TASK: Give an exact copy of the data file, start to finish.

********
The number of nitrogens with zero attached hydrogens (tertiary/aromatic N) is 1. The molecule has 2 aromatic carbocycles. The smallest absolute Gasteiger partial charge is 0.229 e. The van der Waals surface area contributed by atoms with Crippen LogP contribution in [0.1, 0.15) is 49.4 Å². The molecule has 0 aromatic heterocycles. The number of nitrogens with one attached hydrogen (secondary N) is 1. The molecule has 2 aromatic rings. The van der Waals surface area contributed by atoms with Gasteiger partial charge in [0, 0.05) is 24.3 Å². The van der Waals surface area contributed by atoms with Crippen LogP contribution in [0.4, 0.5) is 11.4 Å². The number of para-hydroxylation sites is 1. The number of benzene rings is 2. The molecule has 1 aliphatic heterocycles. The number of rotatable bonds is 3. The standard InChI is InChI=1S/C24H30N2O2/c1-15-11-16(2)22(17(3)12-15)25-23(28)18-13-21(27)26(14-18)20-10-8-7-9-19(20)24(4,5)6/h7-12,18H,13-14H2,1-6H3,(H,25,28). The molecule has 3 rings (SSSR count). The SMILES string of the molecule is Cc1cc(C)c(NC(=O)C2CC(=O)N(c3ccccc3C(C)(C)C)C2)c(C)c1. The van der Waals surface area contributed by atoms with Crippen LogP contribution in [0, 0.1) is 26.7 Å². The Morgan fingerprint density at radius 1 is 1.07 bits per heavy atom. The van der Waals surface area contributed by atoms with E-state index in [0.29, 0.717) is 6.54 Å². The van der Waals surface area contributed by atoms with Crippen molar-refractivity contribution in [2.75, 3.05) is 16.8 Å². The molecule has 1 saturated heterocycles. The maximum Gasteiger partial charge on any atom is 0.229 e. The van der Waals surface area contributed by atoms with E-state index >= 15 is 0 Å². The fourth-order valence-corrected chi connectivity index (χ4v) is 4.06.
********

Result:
The number of nitrogens with zero attached hydrogens (tertiary/aromatic N) is 1. The molecule has 2 aromatic carbocycles. The smallest absolute Gasteiger partial charge is 0.229 e. The van der Waals surface area contributed by atoms with Crippen LogP contribution in [0.1, 0.15) is 49.4 Å². The molecule has 0 aromatic heterocycles. The number of nitrogens with one attached hydrogen (secondary N) is 1. The molecule has 2 aromatic rings. The van der Waals surface area contributed by atoms with Gasteiger partial charge in [0, 0.05) is 24.3 Å². The van der Waals surface area contributed by atoms with Crippen LogP contribution in [0.4, 0.5) is 11.4 Å². The number of para-hydroxylation sites is 1. The number of benzene rings is 2. The molecule has 1 aliphatic heterocycles. The number of rotatable bonds is 3. The standard InChI is InChI=1S/C24H30N2O2/c1-15-11-16(2)22(17(3)12-15)25-23(28)18-13-21(27)26(14-18)20-10-8-7-9-19(20)24(4,5)6/h7-12,18H,13-14H2,1-6H3,(H,25,28). The molecule has 3 rings (SSSR count). The SMILES string of the molecule is Cc1cc(C)c(NC(=O)C2CC(=O)N(c3ccccc3C(C)(C)C)C2)c(C)c1. The van der Waals surface area contributed by atoms with Crippen LogP contribution in [0, 0.1) is 26.7 Å². The Morgan fingerprint density at radius 1 is 1.07 bits per heavy atom. The van der Waals surface area contributed by atoms with E-state index in [0.29, 0.717) is 6.54 Å². The van der Waals surface area contributed by atoms with Crippen molar-refractivity contribution in [2.75, 3.05) is 16.8 Å². The molecule has 1 saturated heterocycles. The maximum Gasteiger partial charge on any atom is 0.229 e. The van der Waals surface area contributed by atoms with E-state index >= 15 is 0 Å². The fourth-order valence-corrected chi connectivity index (χ4v) is 4.06.